Andrea D. Skrocki Psychiatric NP

Located in Denver, serving Colorado via Telehealth
Virtual Visits and Credit/Debit Card Only

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Do I have depression?

Apr 26, 2023
There are many types of depression. Life has been complex and stressful since the COVID 19 pandemic. If you are struggling with motivation, energy, sleep, feeling down and hopeless, or worse, having suicidal thoughts, do not wait. Get help.

The National Institute of Mental Health has many great resources for those who many

struggling with feeling down, sad, hopeless, and depressed.  

Types of Depression:

1.  Major depression (Men)/ Major depression (Women)- symptoms affect with daily ability to work, sleep, study, eat, engage in life and are present most of the time for at least 2 weeks.

2.  Persistent depressive disorder (Dysthymia) - often includes less severe symtpoms of depression that last much longer, typcially for at least 2 years.

3.  Perinatal depression/Postnatal depression - occurs when a woman experiences major depression during pregnancy or after delivery.

4.  Seasonal affective disorder - depressive symptoms come and go with the seasons, typically worsening mood and interest in fall and early winter and improve during spring and summer.

5.  Depression with symptoms of psychosis - a severe form of depression where a person has delusions or hallucinations.  This often requires in patient treatment during severity.

Depression is one of the most common mental health disorders in the United States.  It is very treatable.  Research shows that genetic, biological, environmntal, and psychological factors can all play a role in depression.  It can happen at any age, but often begins in adulthood.  Depression and other chronic mood and anxiety disorders in adults often begin as high levels of anxiety in children.

Depression can also co-occur with many health conditions such as diabetes, cancer, heart disease, and Parkinson's disease.  These conditions are often worse when depression is present, and research suggests that people who have depression and another medical illness tend to have more severe symptoms of both illnesses.  Sometimes it's medication taken for the medical condition that contribute to the depression.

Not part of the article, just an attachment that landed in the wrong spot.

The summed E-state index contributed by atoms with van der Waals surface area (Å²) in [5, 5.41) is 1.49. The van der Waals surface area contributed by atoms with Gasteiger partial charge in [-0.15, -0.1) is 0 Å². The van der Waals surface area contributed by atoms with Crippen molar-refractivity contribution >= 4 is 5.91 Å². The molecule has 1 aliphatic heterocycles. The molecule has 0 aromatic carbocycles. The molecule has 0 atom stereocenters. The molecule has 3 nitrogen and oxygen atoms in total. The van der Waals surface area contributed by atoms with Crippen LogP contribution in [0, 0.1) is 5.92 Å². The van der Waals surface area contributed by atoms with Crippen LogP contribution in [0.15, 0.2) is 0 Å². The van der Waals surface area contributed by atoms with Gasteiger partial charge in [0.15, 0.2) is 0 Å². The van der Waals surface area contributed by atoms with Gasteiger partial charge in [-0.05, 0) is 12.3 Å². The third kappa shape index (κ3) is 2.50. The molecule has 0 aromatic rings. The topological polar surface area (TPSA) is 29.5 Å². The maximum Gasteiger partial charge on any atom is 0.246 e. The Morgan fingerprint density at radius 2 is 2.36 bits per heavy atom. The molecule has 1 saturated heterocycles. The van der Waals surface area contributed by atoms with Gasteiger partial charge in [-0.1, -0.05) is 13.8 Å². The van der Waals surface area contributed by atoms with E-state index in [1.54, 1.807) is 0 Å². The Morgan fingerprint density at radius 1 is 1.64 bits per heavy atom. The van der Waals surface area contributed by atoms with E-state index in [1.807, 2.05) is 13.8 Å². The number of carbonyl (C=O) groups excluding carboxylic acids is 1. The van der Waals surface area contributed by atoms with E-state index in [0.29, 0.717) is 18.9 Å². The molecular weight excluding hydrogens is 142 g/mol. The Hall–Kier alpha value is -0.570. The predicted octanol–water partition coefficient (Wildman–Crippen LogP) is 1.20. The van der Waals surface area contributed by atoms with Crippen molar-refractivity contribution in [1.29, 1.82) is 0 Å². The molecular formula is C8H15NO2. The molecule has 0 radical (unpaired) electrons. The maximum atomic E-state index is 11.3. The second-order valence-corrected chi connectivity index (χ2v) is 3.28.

Risk factors for depression include:

- Personal or family history of depression

-Major life changes, trauma, or stress

-Certain physical illnesses and medications


Signs and symptoms of depression:

Symptoms last at least 2 weeks long and are persistent nearly every day, most of the day, and affect life:

*Persistent sad, anxious, or empty mood

*Feelings of hopelessness, or pessimism

*Feelings of irritability, frustration, or restlessness

*Feelings of guilt, worthlessness, or helplessness

*Loss of interest or pleasure in hobbies and activities

*Decreased energy, fatigue, or feeling "slowed down"

*Difficulty concentrating, remembering, or making any decisions

*Difficulty sleeping, early morning awakening, or oversleeping

*Changes in appetite or unplanned weight changes

*Thoughts of death or suicide, or suicide attempts

*Aches or pains, headaches, cramps, or digestive problems wihtout a clear physical cause that do not ease even with treatment

Treatment options for Depression:

No two people are affected the same way by depression and therefore there is no "one size fits all" approach to treatment.  The earlier the treatment begins, often the more effective it is.  Depression is usually treated with medications, psychotherapy, or a combination of the two.  


If you think you have depression, call Andrea Skrocki, PLLC to see if she can help.  There are many options to get you the help you need today.